Posted by on May 2, 2017 12:52 am
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Categories: bank of america Behavioral finance Business Central Banks Dividend yield Dow 30 Economy Finance Financial markets Investment Market Sentiment Market trend money S&P 500 Short stock market

While one can hardly accuse the market of being particularly nervous at this moment, with the VIX dropping to single digits earlier today for the first time in a decade, and with strategists and pundits explaining to anyone who will listen how this is the “most hated rally ever” despite the S&P trading at all time highs at valuations that are in the 99 historical percentile, an interesting admission was made today by Bank of America which reported that in April, its Sell Side Indicator, a proprietary measure of Wall Street’s bullishness on stocks, rose by 0.6ppt to 53.5, its highest level since August 2015 (recall August 2015 is when the infamous ETFlash Crash took place, sending the Dow Jones brief lower by 1,000 points).

BofA’s Savita Subramanian also explains that the indicator moved further into “Neutral” territory, where it has been for the past five months. What is curious is that while sentiment has improved significantly off of the 2012 bottom — when this indicator reached an all-time low of 43.9 — today’s sentiment levels are barely above where they were at the market lows of March 2009.

And yet, while modest the transition is notable, at least to the BofA strategist, who writes that “the recent inflection from skepticism to optimism could be the first step toward the market euphoria that we typically see at the end of bull markets and that has been glaringly absent so far in the cycle.”

How is this particular indicator constructed? BofA explains:

The Sell Side Indicator is based on the average recommended equity allocation of Wall Street strategists as of the last business day of each month. We have found that Wall Street’s consensus equity allocation has been a reliable contrary indicator. In other words, it has historically been a bullish signal when Wall Street was extremely bearish, and vice versa. See our December report for more details on the Sell Side Indicator.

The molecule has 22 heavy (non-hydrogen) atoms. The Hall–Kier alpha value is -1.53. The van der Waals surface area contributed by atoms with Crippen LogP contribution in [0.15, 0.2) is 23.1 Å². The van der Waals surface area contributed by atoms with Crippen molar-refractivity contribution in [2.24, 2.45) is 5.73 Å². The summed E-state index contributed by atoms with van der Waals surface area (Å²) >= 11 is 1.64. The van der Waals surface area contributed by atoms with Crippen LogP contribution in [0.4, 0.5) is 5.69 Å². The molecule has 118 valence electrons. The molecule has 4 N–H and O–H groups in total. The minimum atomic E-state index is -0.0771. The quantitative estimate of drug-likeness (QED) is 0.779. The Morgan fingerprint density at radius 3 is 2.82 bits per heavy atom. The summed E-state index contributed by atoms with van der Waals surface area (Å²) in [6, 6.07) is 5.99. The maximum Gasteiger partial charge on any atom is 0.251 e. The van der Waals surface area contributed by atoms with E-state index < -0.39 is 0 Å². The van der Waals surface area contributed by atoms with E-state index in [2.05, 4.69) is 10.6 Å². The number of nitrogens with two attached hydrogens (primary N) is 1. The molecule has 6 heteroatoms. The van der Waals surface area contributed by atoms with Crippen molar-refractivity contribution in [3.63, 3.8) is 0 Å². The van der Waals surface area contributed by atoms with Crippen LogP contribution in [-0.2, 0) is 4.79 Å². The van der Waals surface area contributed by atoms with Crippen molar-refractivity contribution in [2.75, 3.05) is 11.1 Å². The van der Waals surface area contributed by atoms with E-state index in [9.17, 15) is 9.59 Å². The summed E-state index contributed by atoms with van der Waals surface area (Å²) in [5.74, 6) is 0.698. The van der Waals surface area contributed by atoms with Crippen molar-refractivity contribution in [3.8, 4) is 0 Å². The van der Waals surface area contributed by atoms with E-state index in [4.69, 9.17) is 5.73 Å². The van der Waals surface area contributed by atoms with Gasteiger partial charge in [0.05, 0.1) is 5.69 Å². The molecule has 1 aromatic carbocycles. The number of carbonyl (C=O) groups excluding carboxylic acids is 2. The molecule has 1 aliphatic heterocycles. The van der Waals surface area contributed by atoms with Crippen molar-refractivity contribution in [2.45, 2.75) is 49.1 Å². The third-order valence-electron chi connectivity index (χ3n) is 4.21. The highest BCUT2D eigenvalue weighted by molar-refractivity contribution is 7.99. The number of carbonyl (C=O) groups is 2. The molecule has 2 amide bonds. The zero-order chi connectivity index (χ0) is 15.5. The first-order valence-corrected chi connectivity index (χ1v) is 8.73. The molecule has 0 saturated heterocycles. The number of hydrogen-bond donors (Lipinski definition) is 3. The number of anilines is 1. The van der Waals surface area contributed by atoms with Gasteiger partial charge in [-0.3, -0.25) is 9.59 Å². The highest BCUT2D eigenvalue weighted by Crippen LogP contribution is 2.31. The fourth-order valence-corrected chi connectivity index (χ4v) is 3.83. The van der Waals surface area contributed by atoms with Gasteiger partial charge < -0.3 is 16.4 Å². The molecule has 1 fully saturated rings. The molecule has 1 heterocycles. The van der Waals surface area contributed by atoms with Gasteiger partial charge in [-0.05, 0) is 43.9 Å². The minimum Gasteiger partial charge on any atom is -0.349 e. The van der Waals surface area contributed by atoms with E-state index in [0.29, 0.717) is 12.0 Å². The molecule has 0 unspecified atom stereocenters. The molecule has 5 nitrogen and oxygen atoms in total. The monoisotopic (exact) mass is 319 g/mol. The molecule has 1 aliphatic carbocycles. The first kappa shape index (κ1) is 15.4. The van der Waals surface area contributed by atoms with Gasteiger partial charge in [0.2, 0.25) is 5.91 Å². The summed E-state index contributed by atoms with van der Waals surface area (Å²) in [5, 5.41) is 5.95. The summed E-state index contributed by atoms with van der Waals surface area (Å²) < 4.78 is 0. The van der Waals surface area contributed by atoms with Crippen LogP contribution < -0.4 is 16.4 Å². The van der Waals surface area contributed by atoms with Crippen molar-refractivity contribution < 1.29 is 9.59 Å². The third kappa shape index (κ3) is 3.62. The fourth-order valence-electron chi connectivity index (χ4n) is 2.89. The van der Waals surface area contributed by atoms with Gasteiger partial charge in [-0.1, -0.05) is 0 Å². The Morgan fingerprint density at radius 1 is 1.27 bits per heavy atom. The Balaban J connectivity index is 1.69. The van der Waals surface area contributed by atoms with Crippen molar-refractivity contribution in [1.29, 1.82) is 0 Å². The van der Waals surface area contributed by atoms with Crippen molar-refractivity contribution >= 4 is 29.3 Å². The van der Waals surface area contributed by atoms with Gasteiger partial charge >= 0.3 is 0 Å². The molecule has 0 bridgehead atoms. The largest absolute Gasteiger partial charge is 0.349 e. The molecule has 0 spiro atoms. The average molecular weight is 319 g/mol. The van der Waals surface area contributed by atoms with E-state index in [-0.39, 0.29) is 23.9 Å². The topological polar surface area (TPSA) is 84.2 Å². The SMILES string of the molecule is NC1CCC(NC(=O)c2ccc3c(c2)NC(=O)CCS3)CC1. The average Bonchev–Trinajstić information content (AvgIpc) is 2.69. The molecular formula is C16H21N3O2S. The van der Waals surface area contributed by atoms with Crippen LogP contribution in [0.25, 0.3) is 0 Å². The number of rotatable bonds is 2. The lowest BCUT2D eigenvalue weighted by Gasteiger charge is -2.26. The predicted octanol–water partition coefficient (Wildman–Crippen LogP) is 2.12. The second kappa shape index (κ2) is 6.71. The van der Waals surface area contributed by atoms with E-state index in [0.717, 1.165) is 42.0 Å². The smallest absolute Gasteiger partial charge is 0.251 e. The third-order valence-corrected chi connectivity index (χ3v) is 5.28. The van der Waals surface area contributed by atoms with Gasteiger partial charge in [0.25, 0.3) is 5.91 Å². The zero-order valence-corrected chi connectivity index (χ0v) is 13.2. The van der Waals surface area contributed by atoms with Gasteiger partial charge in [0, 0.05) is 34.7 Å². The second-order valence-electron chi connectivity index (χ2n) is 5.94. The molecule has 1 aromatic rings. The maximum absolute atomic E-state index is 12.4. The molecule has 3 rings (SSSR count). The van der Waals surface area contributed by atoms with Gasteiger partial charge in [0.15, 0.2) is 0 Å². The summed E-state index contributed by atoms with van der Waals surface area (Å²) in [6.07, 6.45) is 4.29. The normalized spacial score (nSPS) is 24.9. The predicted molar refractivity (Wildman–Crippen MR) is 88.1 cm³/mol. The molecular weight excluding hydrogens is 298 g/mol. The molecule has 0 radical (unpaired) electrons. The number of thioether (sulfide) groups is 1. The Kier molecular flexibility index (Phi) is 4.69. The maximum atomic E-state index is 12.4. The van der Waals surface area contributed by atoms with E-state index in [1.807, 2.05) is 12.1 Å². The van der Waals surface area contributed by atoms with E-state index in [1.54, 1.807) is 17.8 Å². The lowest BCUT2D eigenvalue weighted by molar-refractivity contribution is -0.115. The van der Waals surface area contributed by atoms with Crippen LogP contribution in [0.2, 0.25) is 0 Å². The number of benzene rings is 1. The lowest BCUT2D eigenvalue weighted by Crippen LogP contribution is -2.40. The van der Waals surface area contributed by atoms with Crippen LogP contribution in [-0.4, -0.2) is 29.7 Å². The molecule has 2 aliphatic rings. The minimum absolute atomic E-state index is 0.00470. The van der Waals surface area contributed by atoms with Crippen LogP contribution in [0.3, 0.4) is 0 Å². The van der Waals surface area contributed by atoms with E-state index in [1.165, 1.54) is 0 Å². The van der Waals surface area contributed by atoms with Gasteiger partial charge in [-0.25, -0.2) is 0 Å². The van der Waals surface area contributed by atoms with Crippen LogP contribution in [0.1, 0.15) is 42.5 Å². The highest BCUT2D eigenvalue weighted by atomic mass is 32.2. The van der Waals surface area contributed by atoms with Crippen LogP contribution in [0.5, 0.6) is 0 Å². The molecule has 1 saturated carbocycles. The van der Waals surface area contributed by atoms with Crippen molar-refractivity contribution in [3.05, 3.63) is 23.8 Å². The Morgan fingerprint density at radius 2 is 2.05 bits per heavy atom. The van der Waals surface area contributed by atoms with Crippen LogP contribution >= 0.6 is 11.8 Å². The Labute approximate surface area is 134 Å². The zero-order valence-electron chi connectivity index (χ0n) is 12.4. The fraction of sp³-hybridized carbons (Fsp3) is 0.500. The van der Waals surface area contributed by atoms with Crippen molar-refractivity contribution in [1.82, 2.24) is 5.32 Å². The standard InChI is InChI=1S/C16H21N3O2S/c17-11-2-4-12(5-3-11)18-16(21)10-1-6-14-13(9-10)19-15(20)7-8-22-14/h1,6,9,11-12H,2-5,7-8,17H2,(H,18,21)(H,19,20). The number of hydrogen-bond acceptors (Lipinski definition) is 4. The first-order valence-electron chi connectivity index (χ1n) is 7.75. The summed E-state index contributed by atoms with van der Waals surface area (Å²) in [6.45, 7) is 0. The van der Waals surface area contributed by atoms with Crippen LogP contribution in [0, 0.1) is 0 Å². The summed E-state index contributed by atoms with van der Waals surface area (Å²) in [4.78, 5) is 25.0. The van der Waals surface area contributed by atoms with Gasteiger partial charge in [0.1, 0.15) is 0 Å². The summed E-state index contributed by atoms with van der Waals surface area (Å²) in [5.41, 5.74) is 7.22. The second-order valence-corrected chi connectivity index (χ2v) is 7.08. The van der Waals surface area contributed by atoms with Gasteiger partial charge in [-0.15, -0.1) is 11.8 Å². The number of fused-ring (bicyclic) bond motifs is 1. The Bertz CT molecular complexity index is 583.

Implications about potential blow off top aside, what does this indicator suggest about future returns? According to BofA, with the S&P 500’s indicated dividend yield currently above 2%, that implies a 12-
month price return of 14% and a 12-month value of 2727. At that level, the forward PE would be well in the 20x.

Subramanian clarifies that while “this is not our S&P 500 target, this model is an input into our target, along with fundamental and technical signals. Historically, when our indicator has been this low or lower, total returns over the subsequent 12 months have been positive 95% of the time, with median 12-month returns of +22%. However, past performance is not an indication of future results.”

In short, the bank has spun an indicator that suggests a “first step toward market euphoria” into predicting over 300 points of S&P upside. Which, considering the record $1 trillion liquidity injection by central banks in 2017 alone, is certainly feasible.

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